Traders and trappers were more important than government explorers in opening the West to white settlement. The "mountain men" blazed the great westward trails through the Rockies and Sierra Nevada Mountains and stirred the popular imagination with stories of redwood forests, geysers, and fertile valleys in California, Oregon and other areas west of the Rocky Mountains. These men also undermined the ability of the western Indians to resist white incursions by encouraging intertribal warfare and making Indians dependent on American manufactured goods, killing off the animals that provided a major part of their hunting and gathering economy, distributing alcohol, and spreading disease.
When Lewis and Clark completed their expedition, they brought back reports of rivers and streams in the northern Rockies teeming with beaver and otter. Fur traders and trappers quickly followed in their footsteps. The life of the mountain men was difficult, dangerous, and violent. One trapper in five died on the trails. Trappers faced stiff competition from the British Hudson's Bay Company, which in l824 had established a fort on the banks of the Columbia River in Oregon and sent brigades of traders into the northern Rocky Mountains to search for pelts.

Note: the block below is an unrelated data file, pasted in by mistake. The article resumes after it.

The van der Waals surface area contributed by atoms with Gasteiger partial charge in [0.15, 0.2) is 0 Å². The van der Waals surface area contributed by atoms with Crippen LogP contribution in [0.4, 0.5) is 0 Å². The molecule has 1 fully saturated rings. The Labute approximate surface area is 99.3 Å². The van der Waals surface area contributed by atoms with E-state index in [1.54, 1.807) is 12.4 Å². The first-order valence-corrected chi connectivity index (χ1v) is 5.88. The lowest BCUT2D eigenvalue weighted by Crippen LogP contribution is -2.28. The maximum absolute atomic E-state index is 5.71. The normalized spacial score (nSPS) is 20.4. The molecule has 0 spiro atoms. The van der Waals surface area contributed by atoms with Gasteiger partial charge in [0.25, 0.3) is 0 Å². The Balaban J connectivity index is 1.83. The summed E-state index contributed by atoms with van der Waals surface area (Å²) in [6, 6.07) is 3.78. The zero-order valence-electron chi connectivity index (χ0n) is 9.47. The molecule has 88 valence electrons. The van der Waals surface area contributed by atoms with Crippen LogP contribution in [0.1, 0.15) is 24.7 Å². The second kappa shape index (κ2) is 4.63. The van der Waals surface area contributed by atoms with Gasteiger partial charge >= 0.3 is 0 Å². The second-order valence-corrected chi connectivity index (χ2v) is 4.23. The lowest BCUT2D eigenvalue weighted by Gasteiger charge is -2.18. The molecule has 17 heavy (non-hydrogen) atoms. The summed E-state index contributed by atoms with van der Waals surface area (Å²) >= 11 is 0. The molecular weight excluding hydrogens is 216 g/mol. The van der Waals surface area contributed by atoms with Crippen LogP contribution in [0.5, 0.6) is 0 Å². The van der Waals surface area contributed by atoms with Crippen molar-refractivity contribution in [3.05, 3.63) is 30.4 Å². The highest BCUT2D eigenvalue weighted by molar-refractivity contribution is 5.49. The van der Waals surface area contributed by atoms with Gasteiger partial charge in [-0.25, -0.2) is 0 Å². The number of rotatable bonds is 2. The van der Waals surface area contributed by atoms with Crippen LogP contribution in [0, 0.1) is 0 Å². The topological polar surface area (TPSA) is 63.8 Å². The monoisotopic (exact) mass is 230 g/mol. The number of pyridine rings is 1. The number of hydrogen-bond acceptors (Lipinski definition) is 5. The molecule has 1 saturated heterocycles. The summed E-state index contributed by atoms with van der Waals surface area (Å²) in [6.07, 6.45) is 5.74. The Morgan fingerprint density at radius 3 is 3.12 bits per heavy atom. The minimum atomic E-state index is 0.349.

The western fur trade lasted only until 1840. Beaver hats for gentlemen went out of style in favor of silk hats, bringing the romantic era of the mountain man, dressed in a fringed buckskin suit, to an end. Fur bearing animals had been trapped out, and profits from trading fell steeply. Instead of hunting furs, some trappers became scouts for the United States army or pilots for the wagon trains that were beginning to carry pioneers to Oregon and California.
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